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your inheritance, your treasure be on high, which is by far the richest and the safest.' 1 Thus,
• Into the heaven of heavens, I have presum’d,
An earthly guest, and drawn empyreal air.' Upled, it is hoped, by the light of truth. And oh! that what has been advanced respecting the nature of the celestial state, may be instrumental in convincing some one, hitherto inconsiderate, of the absolute necessity of a change of heart, in order to its fruition. Heaven, it will have been perceived, is not the kind of place men commonly suppose
it to be. It is no Mahometan's paradise, nor Indian's elysium. The voluptuary could there no longer obtain his illicit gratification, or the intemperate his revels. God is a holy being, " the most holy;" his city is “ the holy city;” and all its inhabitants are holy.
are holy. Therefore, “ without holiness no man shall see the Lord.” Indeed, wanting this, a person could not be happy in heaven. Every thing around him would be totally uncongenial to his tastes and habits. He would be exiled from all his sources of enjoyment, and placed in a scene of things, with which he would not have the slightest sympathy. Even the imperfect purity of the spiritual in this world displeases him: how then could he endure their perfect purity in heaven ? The few hours of the Sabbath are a weariness to him ; what a torment then would be an eternal Sabbath ? He likes not to retain God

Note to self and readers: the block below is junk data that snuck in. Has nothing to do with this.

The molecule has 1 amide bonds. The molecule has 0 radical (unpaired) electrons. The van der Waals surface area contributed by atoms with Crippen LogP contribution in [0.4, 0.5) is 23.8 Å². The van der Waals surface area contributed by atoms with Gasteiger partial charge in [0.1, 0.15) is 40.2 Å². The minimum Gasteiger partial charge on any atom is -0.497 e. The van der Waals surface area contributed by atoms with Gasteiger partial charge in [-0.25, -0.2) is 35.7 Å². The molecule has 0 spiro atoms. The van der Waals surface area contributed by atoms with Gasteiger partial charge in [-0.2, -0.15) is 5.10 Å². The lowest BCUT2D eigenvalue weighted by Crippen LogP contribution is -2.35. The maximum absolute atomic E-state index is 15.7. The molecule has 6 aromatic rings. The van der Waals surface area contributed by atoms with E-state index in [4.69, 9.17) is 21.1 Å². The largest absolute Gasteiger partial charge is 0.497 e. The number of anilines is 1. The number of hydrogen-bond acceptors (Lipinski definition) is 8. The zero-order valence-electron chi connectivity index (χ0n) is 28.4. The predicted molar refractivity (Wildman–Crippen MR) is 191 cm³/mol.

· Archbishop LEIGHTON.
in his knowledge, bis mind is enmity against God : how then could he endure the divine presence ? “ Can two walk together except they be agreed ?”
Let then the unconverted be affectionately entreated to consider this—to consider it seriously. Nor let him despair. The Spirit of the Lord, who is given to all who earnestly seek bim, can so entirely renovate the soul, that it shall come to abhor what formerly it loved, and to delight in that which formerly it hated. He that sitteth upon the throne says,
Behold, I make all things new.” There is “ a new heaven," and there must be new heart,” before we can inherit it.
“ If any man be in Christ, he is a new creature.” He who bath wrought this change in thousands, can work it in thee also, beloved reader: “ for the same Lord over all is rich unto all that call upon him. For whosoever shall call upon the name of the Lord shall be saved."
“ Seek then the LORD while he may be found, and call upon him while he is near.
The kingdom of heaven suffereth violence, and the violent take it by force. Strive to enter in at the strait gate. Knock loudly, and perseveringly, until he who hath the key of David, who openeth, and no man shutteth; and shutteth, and no man openeth, arise and open unto thee. So will he renew a right spirit within thee : impart to thee a peace, which thou hast not heretofore experienced, the earnest of an everlasting rest ; and eventually admit thee into the glorious inheritance of his saints in light.
ON CEASING FROM MAN, AND LIVING TO GOD.
“ Cease ye from man, whose breath is in his nostrils : for wherein is
he to be acoounted of?"--Isaiah ii. 22.
Man, in his unrenewed condition, is a splendid pillar, broken from its pedestal, and lying in ruins on the ground. He is not fixed upon his Maker, but alienated from him by the blindness of his heart. All his tendencies, faculties, and affections are misdirected,--his whole foundations are out of course.